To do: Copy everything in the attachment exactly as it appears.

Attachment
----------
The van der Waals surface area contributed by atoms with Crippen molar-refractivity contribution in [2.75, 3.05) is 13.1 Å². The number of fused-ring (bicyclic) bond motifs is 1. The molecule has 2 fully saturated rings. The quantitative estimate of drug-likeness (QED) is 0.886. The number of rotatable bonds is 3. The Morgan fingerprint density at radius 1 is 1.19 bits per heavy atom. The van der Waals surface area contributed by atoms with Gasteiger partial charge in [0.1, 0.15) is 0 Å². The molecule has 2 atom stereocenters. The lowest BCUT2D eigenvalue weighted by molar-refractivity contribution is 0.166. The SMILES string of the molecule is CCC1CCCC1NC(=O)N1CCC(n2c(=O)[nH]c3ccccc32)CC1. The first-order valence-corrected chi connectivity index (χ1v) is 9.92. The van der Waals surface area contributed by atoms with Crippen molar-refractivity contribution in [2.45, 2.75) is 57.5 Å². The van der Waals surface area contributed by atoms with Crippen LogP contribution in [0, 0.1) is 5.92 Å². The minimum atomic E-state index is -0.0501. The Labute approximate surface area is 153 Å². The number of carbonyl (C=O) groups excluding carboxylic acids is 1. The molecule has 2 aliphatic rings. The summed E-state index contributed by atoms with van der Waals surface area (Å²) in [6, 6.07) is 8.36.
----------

The van der Waals surface area contributed by atoms with Crippen molar-refractivity contribution in [2.75, 3.05) is 13.1 Å². The number of fused-ring (bicyclic) bond motifs is 1. The molecule has 2 fully saturated rings. The quantitative estimate of drug-likeness (QED) is 0.886. The number of rotatable bonds is 3. The Morgan fingerprint density at radius 1 is 1.19 bits per heavy atom. The van der Waals surface area contributed by atoms with Gasteiger partial charge in [0.1, 0.15) is 0 Å². The molecule has 2 atom stereocenters. The lowest BCUT2D eigenvalue weighted by molar-refractivity contribution is 0.166. The SMILES string of the molecule is CCC1CCCC1NC(=O)N1CCC(n2c(=O)[nH]c3ccccc32)CC1. The first-order valence-corrected chi connectivity index (χ1v) is 9.92. The van der Waals surface area contributed by atoms with Crippen molar-refractivity contribution in [2.45, 2.75) is 57.5 Å². The van der Waals surface area contributed by atoms with Crippen LogP contribution in [0, 0.1) is 5.92 Å². The minimum atomic E-state index is -0.0501. The Labute approximate surface area is 153 Å². The number of carbonyl (C=O) groups excluding carboxylic acids is 1. The molecule has 2 aliphatic rings. The summed E-state index contributed by atoms with van der Waals surface area (Å²) in [6, 6.07) is 8.36.